Monday, April 7, 2014

Charlotte Catholic High School Controversy: "May God Send You Many Outspoken Truth-Tellers and Holy Trouble-Makers"

With what has just happened in the diocese of Charlotte (I blogged about the controversy Sister Jane Dominic Laurel stirred with prejudice-laden statements about gay folks at Charlotte Catholic High School last week, and about the pushback of students and parents), how can I not think of the letter I wrote to the previous bishop of Charlotte, William J. Curlin, on 22 March 1997 as Steve and my mother and I left the Charlotte diocese?

I discussed that and other letters I wrote to Curlin in a posting here in March 2010. As that posting recounts, when Belmont Abbey College in Curlin's diocese presented me with an unexplained terminal contract in 1993, and when college officials stonewalled and then lied to me as I attempted to obtain a reason for my termination and I then resigned, I wrote to Bishop Curlin pleading that he meet with me to discuss how this cruel treatment by a Catholic institution was affecting my faith. How it was affecting my life.

As the preceding posting also notes, Curlin refused ever to see my face. He gave me the runaround, had his young priest-secretary rake me over the coals when I dared to write and ask him how he could justify meeting with wealthy and powerful folks at the drop of a hat, while refusing to meet with an ordinary lay Catholic suffering torments due to how a Catholic institution had shredded his life (and his faith), and, when push came to shove, closed ranks and showed his solidarity with the institution that destroyed my theological career and my partner Steve's.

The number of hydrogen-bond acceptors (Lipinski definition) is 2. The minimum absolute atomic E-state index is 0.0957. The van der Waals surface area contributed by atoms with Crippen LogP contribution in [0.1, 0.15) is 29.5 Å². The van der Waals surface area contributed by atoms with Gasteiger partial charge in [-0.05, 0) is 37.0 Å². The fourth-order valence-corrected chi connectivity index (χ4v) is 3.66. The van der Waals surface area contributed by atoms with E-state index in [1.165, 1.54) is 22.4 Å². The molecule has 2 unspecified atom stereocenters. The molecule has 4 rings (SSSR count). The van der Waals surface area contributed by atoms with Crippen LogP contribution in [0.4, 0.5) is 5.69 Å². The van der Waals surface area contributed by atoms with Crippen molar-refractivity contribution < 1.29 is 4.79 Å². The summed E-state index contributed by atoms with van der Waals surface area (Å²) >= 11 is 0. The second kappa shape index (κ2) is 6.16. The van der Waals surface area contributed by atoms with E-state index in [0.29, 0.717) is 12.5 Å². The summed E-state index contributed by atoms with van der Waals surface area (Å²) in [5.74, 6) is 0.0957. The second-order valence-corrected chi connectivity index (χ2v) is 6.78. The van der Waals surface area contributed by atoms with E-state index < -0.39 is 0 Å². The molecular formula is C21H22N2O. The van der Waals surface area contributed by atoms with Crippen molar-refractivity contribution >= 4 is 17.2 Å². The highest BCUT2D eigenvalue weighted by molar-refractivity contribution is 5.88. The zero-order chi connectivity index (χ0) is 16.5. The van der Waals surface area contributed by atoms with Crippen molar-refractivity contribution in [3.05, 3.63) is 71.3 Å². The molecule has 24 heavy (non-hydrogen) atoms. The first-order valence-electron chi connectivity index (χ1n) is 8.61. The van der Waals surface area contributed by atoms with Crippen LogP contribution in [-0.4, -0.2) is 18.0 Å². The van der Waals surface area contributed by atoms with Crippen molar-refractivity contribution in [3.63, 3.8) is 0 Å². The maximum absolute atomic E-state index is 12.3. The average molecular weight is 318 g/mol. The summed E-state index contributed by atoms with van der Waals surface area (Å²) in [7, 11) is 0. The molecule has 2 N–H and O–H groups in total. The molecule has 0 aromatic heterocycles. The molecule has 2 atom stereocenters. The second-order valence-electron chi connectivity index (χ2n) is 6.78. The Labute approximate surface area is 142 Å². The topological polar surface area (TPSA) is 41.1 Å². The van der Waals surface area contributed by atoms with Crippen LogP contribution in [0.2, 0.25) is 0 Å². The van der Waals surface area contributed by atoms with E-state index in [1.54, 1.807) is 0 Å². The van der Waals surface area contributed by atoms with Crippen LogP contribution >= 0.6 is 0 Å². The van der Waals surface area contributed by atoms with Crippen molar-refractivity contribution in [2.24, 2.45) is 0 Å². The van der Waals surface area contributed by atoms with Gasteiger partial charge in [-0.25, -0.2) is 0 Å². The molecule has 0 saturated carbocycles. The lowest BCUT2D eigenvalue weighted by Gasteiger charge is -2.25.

And put us into serious financial jeopardy as we were providing care for my mother in the final years of her life, as she dealt with dementia . . . .

As I say, given what has just occurred in Charlotte, how can I not think of my futile attempt to obtain pastoral counsel from the bishop of Charlotte when my vocation as a Catholic theologian was destroyed by a Catholic institution, and no reason was ever provided for this action? That parting letter I wrote to Curlin, on 22 March 1997, I sent to him on the eve of Palm Sunday, as Steve, my mother, and I prepared to leave the Charlotte diocese and return to Little Rock, so that my mother could spend her final years closer to her still-living siblings.

And so that Steve and I, who had no jobs, no income at that point, could look for jobs — any jobs at all — in a place where I at least had some family, some connections. 

As I ended my letter, I told Bishop Curlin,

Your church is the most inhospitable church I have ever encountered, particularly for those who are either gay or lesbian, or rumored to be gay or lesbian. You will not even make a place in your midst for gays and lesbians, to the extent of seeing that one might have a secure livelihood, without having one's real or presumed sexual orientation used as the basis for losing that livelihood.

And I concluded the letter by saying,

You, and the church of Charlotte, will certainly continue to be in my prayers. My prayer is, frankly, that God will not allow you to close the gap between the image you want to project, and the reality that exists in the local church. May God keep that gap open until you will honestly, inclusively, and in dialogic fashion (with active involvement of the laity) deal with the substance of the issues that trouble this local church, and not the image that you want to project. And in keeping that gap open, may God send you many outspoken truth-tellers and holy trouble-makers, who will not allow you to settle for partial truths when only the whole truth will do, and who will not allow you to represent yourselves as charitable, when you fail to practice charity. 

As I say, how can I possibly avoid thinking of this letter now, given what has been going on in Charlotte in the last week or so? 

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